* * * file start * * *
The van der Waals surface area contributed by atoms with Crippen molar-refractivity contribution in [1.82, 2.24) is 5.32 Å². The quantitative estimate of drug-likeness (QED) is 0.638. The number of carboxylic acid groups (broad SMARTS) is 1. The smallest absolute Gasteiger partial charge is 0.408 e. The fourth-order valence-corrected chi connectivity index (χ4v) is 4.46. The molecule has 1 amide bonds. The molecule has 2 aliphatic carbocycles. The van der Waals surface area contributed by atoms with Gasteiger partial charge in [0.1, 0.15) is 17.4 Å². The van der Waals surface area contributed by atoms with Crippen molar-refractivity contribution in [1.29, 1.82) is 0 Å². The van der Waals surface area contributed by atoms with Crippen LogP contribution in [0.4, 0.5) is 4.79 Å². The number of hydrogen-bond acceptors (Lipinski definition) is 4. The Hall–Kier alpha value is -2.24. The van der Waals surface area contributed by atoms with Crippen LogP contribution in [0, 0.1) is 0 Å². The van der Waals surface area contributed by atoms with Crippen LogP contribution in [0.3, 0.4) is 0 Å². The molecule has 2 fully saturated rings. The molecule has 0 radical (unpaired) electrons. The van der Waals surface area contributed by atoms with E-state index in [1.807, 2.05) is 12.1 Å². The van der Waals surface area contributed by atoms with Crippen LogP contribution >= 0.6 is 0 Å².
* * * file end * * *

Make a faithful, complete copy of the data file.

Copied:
The van der Waals surface area contributed by atoms with Crippen molar-refractivity contribution in [1.82, 2.24) is 5.32 Å². The quantitative estimate of drug-likeness (QED) is 0.638. The number of carboxylic acid groups (broad SMARTS) is 1. The smallest absolute Gasteiger partial charge is 0.408 e. The fourth-order valence-corrected chi connectivity index (χ4v) is 4.46. The molecule has 1 amide bonds. The molecule has 2 aliphatic carbocycles. The van der Waals surface area contributed by atoms with Gasteiger partial charge in [0.1, 0.15) is 17.4 Å². The van der Waals surface area contributed by atoms with Crippen molar-refractivity contribution in [1.29, 1.82) is 0 Å². The van der Waals surface area contributed by atoms with Crippen LogP contribution in [0.4, 0.5) is 4.79 Å². The number of hydrogen-bond acceptors (Lipinski definition) is 4. The Hall–Kier alpha value is -2.24. The van der Waals surface area contributed by atoms with Crippen LogP contribution in [0, 0.1) is 0 Å². The van der Waals surface area contributed by atoms with Crippen LogP contribution in [0.3, 0.4) is 0 Å². The molecule has 2 fully saturated rings. The molecule has 0 radical (unpaired) electrons. The van der Waals surface area contributed by atoms with E-state index in [1.807, 2.05) is 12.1 Å². The van der Waals surface area contributed by atoms with Crippen LogP contribution >= 0.6 is 0 Å².